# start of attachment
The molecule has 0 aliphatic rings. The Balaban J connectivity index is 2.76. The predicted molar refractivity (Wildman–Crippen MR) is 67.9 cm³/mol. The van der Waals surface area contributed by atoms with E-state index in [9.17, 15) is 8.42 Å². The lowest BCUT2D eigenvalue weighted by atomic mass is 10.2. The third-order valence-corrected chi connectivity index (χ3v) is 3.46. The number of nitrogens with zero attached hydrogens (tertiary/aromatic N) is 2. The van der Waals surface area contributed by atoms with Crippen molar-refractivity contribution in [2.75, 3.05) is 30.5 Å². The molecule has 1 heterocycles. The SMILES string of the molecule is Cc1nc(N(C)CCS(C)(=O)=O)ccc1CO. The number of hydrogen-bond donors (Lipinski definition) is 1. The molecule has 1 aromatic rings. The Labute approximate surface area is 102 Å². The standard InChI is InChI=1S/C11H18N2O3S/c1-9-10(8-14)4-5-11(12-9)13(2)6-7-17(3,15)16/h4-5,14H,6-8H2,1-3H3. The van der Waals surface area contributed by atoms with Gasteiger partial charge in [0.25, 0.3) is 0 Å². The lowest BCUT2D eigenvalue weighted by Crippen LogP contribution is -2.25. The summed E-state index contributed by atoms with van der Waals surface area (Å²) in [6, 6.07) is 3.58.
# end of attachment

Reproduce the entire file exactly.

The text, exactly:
The molecule has 0 aliphatic rings. The Balaban J connectivity index is 2.76. The predicted molar refractivity (Wildman–Crippen MR) is 67.9 cm³/mol. The van der Waals surface area contributed by atoms with E-state index in [9.17, 15) is 8.42 Å². The lowest BCUT2D eigenvalue weighted by atomic mass is 10.2. The third-order valence-corrected chi connectivity index (χ3v) is 3.46. The number of nitrogens with zero attached hydrogens (tertiary/aromatic N) is 2. The van der Waals surface area contributed by atoms with Crippen molar-refractivity contribution in [2.75, 3.05) is 30.5 Å². The molecule has 1 heterocycles. The SMILES string of the molecule is Cc1nc(N(C)CCS(C)(=O)=O)ccc1CO. The number of hydrogen-bond donors (Lipinski definition) is 1. The molecule has 1 aromatic rings. The Labute approximate surface area is 102 Å². The standard InChI is InChI=1S/C11H18N2O3S/c1-9-10(8-14)4-5-11(12-9)13(2)6-7-17(3,15)16/h4-5,14H,6-8H2,1-3H3. The van der Waals surface area contributed by atoms with Gasteiger partial charge in [0.25, 0.3) is 0 Å². The lowest BCUT2D eigenvalue weighted by Crippen LogP contribution is -2.25. The summed E-state index contributed by atoms with van der Waals surface area (Å²) in [6, 6.07) is 3.58.